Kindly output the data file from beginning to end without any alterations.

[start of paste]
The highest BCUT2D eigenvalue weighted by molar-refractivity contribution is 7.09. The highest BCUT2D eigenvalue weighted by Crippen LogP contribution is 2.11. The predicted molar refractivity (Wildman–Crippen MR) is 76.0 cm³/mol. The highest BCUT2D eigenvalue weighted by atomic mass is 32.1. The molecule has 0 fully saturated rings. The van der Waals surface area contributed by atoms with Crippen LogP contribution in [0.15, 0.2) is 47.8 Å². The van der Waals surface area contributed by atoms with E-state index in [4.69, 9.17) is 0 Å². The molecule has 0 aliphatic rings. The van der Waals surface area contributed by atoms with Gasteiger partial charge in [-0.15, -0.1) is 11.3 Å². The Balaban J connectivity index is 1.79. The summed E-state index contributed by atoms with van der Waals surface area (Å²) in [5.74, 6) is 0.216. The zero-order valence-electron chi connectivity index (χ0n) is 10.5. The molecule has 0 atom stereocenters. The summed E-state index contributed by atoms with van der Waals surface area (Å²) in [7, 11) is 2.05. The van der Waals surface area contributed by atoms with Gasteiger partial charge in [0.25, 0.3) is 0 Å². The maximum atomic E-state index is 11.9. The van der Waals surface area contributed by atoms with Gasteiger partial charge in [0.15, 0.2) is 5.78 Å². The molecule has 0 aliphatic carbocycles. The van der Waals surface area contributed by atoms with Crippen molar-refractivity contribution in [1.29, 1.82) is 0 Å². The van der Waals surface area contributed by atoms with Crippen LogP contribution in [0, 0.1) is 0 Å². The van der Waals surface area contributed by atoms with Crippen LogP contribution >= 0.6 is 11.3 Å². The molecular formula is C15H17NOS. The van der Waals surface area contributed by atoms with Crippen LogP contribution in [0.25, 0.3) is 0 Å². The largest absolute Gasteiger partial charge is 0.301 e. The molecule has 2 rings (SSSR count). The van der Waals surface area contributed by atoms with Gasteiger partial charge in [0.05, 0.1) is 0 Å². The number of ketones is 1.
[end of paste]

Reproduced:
The highest BCUT2D eigenvalue weighted by molar-refractivity contribution is 7.09. The highest BCUT2D eigenvalue weighted by Crippen LogP contribution is 2.11. The predicted molar refractivity (Wildman–Crippen MR) is 76.0 cm³/mol. The highest BCUT2D eigenvalue weighted by atomic mass is 32.1. The molecule has 0 fully saturated rings. The van der Waals surface area contributed by atoms with Crippen LogP contribution in [0.15, 0.2) is 47.8 Å². The van der Waals surface area contributed by atoms with E-state index in [4.69, 9.17) is 0 Å². The molecule has 0 aliphatic rings. The van der Waals surface area contributed by atoms with Gasteiger partial charge in [-0.15, -0.1) is 11.3 Å². The Balaban J connectivity index is 1.79. The summed E-state index contributed by atoms with van der Waals surface area (Å²) in [5.74, 6) is 0.216. The zero-order valence-electron chi connectivity index (χ0n) is 10.5. The molecule has 0 atom stereocenters. The summed E-state index contributed by atoms with van der Waals surface area (Å²) in [7, 11) is 2.05. The van der Waals surface area contributed by atoms with Gasteiger partial charge in [0.25, 0.3) is 0 Å². The maximum atomic E-state index is 11.9. The van der Waals surface area contributed by atoms with Gasteiger partial charge in [0.15, 0.2) is 5.78 Å². The molecule has 0 aliphatic carbocycles. The van der Waals surface area contributed by atoms with Crippen molar-refractivity contribution in [1.29, 1.82) is 0 Å². The van der Waals surface area contributed by atoms with Crippen LogP contribution in [0, 0.1) is 0 Å². The van der Waals surface area contributed by atoms with Crippen LogP contribution >= 0.6 is 11.3 Å². The molecular formula is C15H17NOS. The van der Waals surface area contributed by atoms with Crippen LogP contribution in [0.25, 0.3) is 0 Å². The largest absolute Gasteiger partial charge is 0.301 e. The molecule has 2 rings (SSSR count). The van der Waals surface area contributed by atoms with Gasteiger partial charge in [0.05, 0.1) is 0 Å². The number of ketones is 1.